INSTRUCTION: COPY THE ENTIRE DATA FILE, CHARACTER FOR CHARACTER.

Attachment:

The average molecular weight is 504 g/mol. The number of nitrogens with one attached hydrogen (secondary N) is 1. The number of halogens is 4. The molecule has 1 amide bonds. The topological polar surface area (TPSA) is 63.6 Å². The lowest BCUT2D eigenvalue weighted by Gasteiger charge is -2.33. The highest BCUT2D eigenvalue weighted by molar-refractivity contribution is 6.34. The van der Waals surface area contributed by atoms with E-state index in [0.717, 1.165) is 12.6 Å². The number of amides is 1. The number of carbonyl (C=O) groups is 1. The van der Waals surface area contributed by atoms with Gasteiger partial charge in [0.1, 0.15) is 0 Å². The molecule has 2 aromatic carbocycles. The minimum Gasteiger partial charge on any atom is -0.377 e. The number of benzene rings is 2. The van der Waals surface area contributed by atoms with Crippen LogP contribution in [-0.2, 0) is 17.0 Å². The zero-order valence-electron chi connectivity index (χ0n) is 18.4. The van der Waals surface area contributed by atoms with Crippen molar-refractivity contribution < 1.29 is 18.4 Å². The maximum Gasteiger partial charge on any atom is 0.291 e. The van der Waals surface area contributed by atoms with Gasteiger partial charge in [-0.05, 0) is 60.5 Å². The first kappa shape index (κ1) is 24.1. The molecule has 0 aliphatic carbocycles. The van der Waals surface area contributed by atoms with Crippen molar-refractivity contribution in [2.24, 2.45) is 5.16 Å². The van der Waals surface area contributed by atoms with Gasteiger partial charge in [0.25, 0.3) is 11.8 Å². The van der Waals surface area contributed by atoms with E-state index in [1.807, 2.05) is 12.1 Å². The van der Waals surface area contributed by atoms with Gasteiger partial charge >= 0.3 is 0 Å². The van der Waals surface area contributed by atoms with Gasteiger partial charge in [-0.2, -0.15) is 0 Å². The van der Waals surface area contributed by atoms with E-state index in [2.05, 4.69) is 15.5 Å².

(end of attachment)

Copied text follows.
The average molecular weight is 504 g/mol. The number of nitrogens with one attached hydrogen (secondary N) is 1. The number of halogens is 4. The molecule has 1 amide bonds. The topological polar surface area (TPSA) is 63.6 Å². The lowest BCUT2D eigenvalue weighted by Gasteiger charge is -2.33. The highest BCUT2D eigenvalue weighted by molar-refractivity contribution is 6.34. The van der Waals surface area contributed by atoms with E-state index in [0.717, 1.165) is 12.6 Å². The number of amides is 1. The number of carbonyl (C=O) groups is 1. The van der Waals surface area contributed by atoms with Gasteiger partial charge in [0.1, 0.15) is 0 Å². The molecule has 2 aromatic carbocycles. The minimum Gasteiger partial charge on any atom is -0.377 e. The number of benzene rings is 2. The van der Waals surface area contributed by atoms with Crippen LogP contribution in [-0.2, 0) is 17.0 Å². The zero-order valence-electron chi connectivity index (χ0n) is 18.4. The van der Waals surface area contributed by atoms with Crippen molar-refractivity contribution < 1.29 is 18.4 Å². The maximum Gasteiger partial charge on any atom is 0.291 e. The van der Waals surface area contributed by atoms with Gasteiger partial charge in [-0.05, 0) is 60.5 Å². The first kappa shape index (κ1) is 24.1. The molecule has 0 aliphatic carbocycles. The van der Waals surface area contributed by atoms with Crippen molar-refractivity contribution in [2.24, 2.45) is 5.16 Å². The van der Waals surface area contributed by atoms with Gasteiger partial charge in [0.25, 0.3) is 11.8 Å². The van der Waals surface area contributed by atoms with E-state index in [1.807, 2.05) is 12.1 Å². The van der Waals surface area contributed by atoms with Gasteiger partial charge >= 0.3 is 0 Å². The van der Waals surface area contributed by atoms with Gasteiger partial charge in [-0.2, -0.15) is 0 Å². The van der Waals surface area contributed by atoms with E-state index in [2.05, 4.69) is 15.5 Å².